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Entrepreneurs face an array of operations challenges, including sales and inventory tracking, to bring products to market. With the widespread adoption of wireless networks and hand-held devices, entrepreneurs should adopt mobile computing to overcome these challenges.
Niche businesses either start with specific offerings for a discreet audience or carve out specialities within a broader base. Either way, entrepreneurs who operate niche companies must understand themselves, their goals, and their customers, in order to deliver marketing campaigns that are simple and effective.
The author asserts there are three tasks entrepreneurs need to do to attract the attention of angel investors. They are "the three shows": show up, show enthusiasm, and show humility.
The rise of today's participant economy should be viewed by marketers as an opportunity. Technorati's David Sifry says the overall goal is to build a concrete two-way relationship with your customers in this new e-communications era.
More than half of all U.S. businesses are based at home. These companies often are dismissed as quaint hobbyist ventures, but new research suggests that's a mistake.
This article discusses the Operations Plan as an action document to coordinate the activities of the company towards achieving the overall goals and mission.
Some world-beaters start young. And they're thinking about more than lemonade stands.
In 1996 Apple celebrated its 20th anniversary, Mark Zuckerberg was in junior high and Jacob Cook--who owns a computer support company--was born.
No, your math is right: Cook is all of 13 years old.
Cook, who lives in Sacramento, Calif., has been an entrepreneur for three years. At age 10 he started buying books and other "low-end stuff" at garage sales and re-selling it on eBay. As he learned more about computers, he started creating video tutorials about fixing tech problems and broadcasting them on YouTube. After he was profiled in a local newspaper, people started contacting him with their own troubleshooting requests. Today he charges up to $30 an hour to help clients erase computer viruses and fix other problems.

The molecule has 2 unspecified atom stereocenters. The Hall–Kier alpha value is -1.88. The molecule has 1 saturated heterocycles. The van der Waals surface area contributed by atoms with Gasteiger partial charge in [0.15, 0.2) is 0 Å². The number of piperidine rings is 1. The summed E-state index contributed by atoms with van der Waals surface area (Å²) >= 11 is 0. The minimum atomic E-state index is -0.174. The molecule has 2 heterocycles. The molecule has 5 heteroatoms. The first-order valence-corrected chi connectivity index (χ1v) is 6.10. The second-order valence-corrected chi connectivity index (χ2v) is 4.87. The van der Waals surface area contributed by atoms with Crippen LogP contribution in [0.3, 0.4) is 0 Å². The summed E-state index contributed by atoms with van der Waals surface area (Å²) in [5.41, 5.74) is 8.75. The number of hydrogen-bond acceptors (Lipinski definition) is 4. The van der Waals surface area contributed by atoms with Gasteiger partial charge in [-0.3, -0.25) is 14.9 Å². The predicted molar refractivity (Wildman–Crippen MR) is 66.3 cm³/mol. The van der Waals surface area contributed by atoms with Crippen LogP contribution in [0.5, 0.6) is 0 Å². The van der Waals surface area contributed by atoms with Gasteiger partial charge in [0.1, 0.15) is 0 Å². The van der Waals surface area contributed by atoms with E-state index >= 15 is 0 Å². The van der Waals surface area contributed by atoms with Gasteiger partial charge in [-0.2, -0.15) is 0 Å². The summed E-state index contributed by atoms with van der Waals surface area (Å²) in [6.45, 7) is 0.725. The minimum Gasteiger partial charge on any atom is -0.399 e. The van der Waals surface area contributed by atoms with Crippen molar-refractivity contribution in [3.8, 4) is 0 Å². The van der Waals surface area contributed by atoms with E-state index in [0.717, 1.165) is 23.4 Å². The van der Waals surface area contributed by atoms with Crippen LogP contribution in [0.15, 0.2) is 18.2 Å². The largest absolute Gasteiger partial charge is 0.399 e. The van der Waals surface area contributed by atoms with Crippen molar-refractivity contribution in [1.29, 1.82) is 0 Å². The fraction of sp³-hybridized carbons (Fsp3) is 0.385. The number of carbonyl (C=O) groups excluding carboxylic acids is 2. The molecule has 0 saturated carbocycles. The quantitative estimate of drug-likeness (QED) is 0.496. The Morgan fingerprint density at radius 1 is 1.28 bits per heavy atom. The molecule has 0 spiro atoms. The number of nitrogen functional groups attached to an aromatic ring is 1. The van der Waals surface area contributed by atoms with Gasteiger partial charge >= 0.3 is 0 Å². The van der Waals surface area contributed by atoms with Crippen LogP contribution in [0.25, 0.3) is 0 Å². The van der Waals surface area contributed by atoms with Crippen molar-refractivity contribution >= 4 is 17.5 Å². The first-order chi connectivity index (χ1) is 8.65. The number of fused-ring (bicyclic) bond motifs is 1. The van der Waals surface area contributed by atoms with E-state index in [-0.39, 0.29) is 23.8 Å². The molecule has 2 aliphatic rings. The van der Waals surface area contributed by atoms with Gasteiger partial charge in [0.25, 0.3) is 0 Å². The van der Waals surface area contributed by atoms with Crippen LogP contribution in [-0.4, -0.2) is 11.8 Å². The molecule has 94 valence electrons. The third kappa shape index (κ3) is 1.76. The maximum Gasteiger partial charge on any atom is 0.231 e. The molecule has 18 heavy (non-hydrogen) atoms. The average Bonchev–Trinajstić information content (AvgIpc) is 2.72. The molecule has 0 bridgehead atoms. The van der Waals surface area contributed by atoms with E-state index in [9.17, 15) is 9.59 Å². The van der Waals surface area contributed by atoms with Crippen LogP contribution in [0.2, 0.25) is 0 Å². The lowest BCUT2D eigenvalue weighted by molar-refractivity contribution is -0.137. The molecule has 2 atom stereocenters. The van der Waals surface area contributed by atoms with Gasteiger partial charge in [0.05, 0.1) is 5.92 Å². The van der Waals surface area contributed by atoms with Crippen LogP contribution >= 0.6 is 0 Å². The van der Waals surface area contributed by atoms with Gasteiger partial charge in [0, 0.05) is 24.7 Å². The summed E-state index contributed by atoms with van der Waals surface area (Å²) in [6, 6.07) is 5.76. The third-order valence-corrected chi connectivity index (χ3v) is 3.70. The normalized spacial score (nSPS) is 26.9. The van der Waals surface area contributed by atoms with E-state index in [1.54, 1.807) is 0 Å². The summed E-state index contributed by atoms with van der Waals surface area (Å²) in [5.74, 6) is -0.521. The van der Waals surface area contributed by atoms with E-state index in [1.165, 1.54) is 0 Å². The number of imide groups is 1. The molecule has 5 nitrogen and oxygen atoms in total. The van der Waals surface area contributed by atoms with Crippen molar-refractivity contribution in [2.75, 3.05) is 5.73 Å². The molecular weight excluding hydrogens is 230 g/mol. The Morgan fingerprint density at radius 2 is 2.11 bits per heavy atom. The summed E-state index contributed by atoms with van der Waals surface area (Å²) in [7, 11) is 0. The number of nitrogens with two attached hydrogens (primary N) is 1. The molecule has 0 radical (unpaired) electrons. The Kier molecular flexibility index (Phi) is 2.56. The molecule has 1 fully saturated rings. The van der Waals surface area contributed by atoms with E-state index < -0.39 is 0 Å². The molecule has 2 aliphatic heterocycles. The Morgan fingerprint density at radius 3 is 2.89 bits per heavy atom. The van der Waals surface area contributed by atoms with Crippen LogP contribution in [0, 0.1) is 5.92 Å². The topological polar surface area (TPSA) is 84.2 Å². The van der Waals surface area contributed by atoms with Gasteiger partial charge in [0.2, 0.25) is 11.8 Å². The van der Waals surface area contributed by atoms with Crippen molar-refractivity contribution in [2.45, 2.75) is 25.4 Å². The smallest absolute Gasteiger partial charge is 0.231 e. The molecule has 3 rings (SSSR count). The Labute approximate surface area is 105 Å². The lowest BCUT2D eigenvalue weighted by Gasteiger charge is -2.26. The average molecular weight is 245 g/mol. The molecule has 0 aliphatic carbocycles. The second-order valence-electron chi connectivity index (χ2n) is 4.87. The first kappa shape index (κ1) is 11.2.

Based on 300,000 companies, most with annual sales under $10 million. One takeaway: Specialization pays off.
Spiking sales might make for good cocktail conversation, but if you don't turn a profit--and keep turning one--you won't be in business very long. With the help of Sageworks, a Raleigh, N.C.-based accounting consultancy and private-company data provider, Forbes assembled a list of the 20 most profitable businesses, on a pretax basis, that aspiring entrepreneurs might launch. At No. 1: offices of Certified Public Accountants, with an average pretax margin of 17.1%. Wired communication carriers (transmission-line operators and the like), which clock an average 10.1% margin, brought up the rear.
The process of going through a legal audit isn't easy, but the risks associated with avoiding the issue are too high for any company to bear. Doing so is not only necessary, but beneficial.
Creativity is the emotional lifeblood of entrepreneurship. Without creativity, thousands of companies would not have been launched. However, it is an element of entrepreneurial life that isn't easy to safeguard under the law.
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